Sunday, September 6, 2009

How mediation can help you to settle your disputes.

The first question asked of proponents of this method of dispute resolution, is usually, what is mediation? The answer very simply is that mediation is a form of alternative dispute resolution in which a neutral third party who has nothing to gain from the outcome of the dispute ,sits with the parties to the dispute and guides them in the resolution of the matter using particular skills which are usually certified. The mediator is not a judge and so does not settle the matter for the parties; instead she or he aids them in coming to resolutions of their own, so that the final agreement is of their own creation.
The use of mediation as a means of settlement of disputes has become a part of the mainstream of sophisticated legal systems worldwide. This is hardly surprising since these organized systems rely on efficiency and accuracy to make them work. Where mediation is part of the legal system, litigants may be referred to mediation to settle certain aspects of a dispute , and having reached such a settlement ,notice of it is given to the judge who will make it into a court order, this is known as court connected mediation. For example, in divorce matters a husband and wife might be referred to mediation to settle the issues of partitioning of property, in some parts of the world this is mandatory , as in the state of New York, United States of America.
This form of dispute settlement is found to be far more efficient, cost effective and satisfying to the applicants because a lot more can be said and dealt with in such circumstances than in litigation. While most people are fed a diet of the fantasy of winning and losing a court battle the harsh realities are far less palatable to most who experience the system. It takes a significant amount of fortitude to have one’s personal life dragged into open court along with accusations and vilification which will come from the other side. The idea in litigation is to convince a judge and jury using any method possible and necessary that one party’s rights are greater than the other, and so it is often said that he who has the better lawyer wins the case.

Mediation is guided by rules and regulations aimed at creating an environment conducive to productive discussions in which each party is given the same amount of time to disclose their side of the issue. The mediator will then ask questions and guide the conversation so that the parties can work their way through their problems and come up with viable solutions. Mediation is a particularly popular form of conflict resolution because it can be done almost anywhere, from a living room to under a mango tree. In Jamaica community mediations have aided significantly in resolving disputes between gang members and between gangs and communities which eventually led to the dissolution of several gangs. The formula then seems to be that where people can have their grievances aired there is less likelihood of conflict becoming confrontation and confrontation becoming war. The formulation of mediation is based on respect for all the parties involved , it therefore does not matter if you have a famous lawyer or none at all, in fact lawyers for the parties are present only at court connected mediations and at that time only in the capacity of advisor to their client. The lawyer’s intervention is minimal or non- existent and the mediator has absolute control of the proceedings. Community or private mediations use the same rules as that of the court connected systems and parties come to those sessions with the understanding that the onus rests upon them to settle the matter for their own benefit ,since further conflict would be costly and most times create discomfort and unhappiness in the lives of the parties. The power of mediation lies in giving individuals the ability to make their own decisions and to have control of their lives, it is used to resolve complex contractual disputes between huge international companies , political disputes in war torn territories and simple issues of sale and purchase of consumer goods. This system is less stressful, less expensive , more manageable and less time consuming than litigation and leaves the parties feeling less anxious and unhappy in the long term.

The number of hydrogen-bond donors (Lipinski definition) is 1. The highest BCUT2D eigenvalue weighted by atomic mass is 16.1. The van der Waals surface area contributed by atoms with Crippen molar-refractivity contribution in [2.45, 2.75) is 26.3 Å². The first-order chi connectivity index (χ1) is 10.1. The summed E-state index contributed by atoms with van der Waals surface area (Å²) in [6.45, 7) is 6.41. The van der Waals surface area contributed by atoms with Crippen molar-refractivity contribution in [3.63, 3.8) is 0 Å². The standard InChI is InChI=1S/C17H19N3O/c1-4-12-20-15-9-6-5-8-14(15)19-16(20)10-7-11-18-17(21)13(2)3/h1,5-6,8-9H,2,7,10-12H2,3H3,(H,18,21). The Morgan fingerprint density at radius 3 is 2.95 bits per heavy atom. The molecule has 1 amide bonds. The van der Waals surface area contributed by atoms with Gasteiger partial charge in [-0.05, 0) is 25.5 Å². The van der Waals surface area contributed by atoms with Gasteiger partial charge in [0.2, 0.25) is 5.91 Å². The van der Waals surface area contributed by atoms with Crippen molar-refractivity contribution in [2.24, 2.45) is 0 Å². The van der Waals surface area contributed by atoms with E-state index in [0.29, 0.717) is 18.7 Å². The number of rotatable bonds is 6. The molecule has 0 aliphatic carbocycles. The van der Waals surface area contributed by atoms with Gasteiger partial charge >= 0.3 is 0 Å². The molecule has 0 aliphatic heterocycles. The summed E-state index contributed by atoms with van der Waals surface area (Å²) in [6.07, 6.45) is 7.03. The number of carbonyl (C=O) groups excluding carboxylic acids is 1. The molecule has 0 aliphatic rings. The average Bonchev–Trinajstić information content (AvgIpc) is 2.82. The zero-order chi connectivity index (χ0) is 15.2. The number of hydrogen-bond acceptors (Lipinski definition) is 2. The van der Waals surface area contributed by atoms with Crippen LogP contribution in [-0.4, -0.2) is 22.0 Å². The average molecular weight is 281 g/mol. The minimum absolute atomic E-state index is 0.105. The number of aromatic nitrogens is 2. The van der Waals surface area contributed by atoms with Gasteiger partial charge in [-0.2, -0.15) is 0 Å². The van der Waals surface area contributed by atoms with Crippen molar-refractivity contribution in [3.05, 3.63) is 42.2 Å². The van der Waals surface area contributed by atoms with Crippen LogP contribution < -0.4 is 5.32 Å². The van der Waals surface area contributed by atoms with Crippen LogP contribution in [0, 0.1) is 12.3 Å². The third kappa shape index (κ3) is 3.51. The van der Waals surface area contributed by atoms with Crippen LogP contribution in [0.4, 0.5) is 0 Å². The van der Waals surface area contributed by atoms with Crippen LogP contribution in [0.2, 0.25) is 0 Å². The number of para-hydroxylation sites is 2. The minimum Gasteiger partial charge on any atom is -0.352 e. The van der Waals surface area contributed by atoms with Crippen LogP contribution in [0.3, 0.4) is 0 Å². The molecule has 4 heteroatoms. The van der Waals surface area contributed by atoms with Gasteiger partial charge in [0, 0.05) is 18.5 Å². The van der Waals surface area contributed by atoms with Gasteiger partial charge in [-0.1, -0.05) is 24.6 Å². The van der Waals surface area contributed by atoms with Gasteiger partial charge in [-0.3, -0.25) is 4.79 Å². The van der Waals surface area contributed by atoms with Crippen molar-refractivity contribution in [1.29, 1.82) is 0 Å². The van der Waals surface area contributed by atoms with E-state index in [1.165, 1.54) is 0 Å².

The public will find mediations useful to resolve issues of landlord and tenancy, sale and purchase, contractual matters, family issues, consumer rights problems, occupational safety, employment law and contract and medical issues and a whole range of other concerns. It is not a panacea, but is recognised world -wide for its ability to manage conflict. It is entirely voluntary and so no one can be forced to attend a session and parties still retain the right to resort to litigation if it does not work. Though it should be noted that the rules of the Common Law or those laid down by Statute can be far harsher on litigants than compromises reached on their own. It is for this reason that mediation should be a first resort to settling of disputes.